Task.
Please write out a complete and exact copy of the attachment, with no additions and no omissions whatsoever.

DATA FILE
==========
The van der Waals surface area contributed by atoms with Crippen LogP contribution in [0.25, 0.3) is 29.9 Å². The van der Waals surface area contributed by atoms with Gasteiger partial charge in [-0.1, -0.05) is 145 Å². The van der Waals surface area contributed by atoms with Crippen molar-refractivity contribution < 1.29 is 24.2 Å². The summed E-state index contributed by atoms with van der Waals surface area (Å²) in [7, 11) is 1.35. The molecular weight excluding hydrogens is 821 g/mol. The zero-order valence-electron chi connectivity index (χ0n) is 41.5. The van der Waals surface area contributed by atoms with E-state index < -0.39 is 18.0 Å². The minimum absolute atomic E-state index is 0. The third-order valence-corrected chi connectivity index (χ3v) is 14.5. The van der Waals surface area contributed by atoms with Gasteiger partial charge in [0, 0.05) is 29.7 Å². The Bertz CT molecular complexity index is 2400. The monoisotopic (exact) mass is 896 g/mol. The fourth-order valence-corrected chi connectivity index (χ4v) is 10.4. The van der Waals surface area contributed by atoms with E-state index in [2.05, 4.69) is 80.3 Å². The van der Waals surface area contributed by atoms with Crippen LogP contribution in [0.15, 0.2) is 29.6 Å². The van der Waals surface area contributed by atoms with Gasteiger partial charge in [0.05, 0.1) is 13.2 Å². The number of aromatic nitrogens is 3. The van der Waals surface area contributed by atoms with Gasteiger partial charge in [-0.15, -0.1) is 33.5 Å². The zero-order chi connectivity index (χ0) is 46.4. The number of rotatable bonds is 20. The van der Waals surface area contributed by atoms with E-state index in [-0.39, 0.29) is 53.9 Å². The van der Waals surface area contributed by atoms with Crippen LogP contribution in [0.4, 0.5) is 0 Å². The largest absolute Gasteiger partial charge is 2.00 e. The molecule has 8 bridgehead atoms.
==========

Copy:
The van der Waals surface area contributed by atoms with Crippen LogP contribution in [0.25, 0.3) is 29.9 Å². The van der Waals surface area contributed by atoms with Gasteiger partial charge in [-0.1, -0.05) is 145 Å². The van der Waals surface area contributed by atoms with Crippen molar-refractivity contribution < 1.29 is 24.2 Å². The summed E-state index contributed by atoms with van der Waals surface area (Å²) in [7, 11) is 1.35. The molecular weight excluding hydrogens is 821 g/mol. The zero-order valence-electron chi connectivity index (χ0n) is 41.5. The van der Waals surface area contributed by atoms with E-state index < -0.39 is 18.0 Å². The minimum absolute atomic E-state index is 0. The third-order valence-corrected chi connectivity index (χ3v) is 14.5. The van der Waals surface area contributed by atoms with Gasteiger partial charge in [0, 0.05) is 29.7 Å². The Bertz CT molecular complexity index is 2400. The monoisotopic (exact) mass is 896 g/mol. The fourth-order valence-corrected chi connectivity index (χ4v) is 10.4. The van der Waals surface area contributed by atoms with E-state index in [2.05, 4.69) is 80.3 Å². The van der Waals surface area contributed by atoms with Crippen LogP contribution in [0.15, 0.2) is 29.6 Å². The van der Waals surface area contributed by atoms with Gasteiger partial charge in [0.05, 0.1) is 13.2 Å². The number of aromatic nitrogens is 3. The van der Waals surface area contributed by atoms with Gasteiger partial charge in [-0.15, -0.1) is 33.5 Å². The zero-order chi connectivity index (χ0) is 46.4. The number of rotatable bonds is 20. The van der Waals surface area contributed by atoms with E-state index in [-0.39, 0.29) is 53.9 Å². The van der Waals surface area contributed by atoms with Crippen LogP contribution in [0.4, 0.5) is 0 Å². The largest absolute Gasteiger partial charge is 2.00 e. The molecule has 8 bridgehead atoms.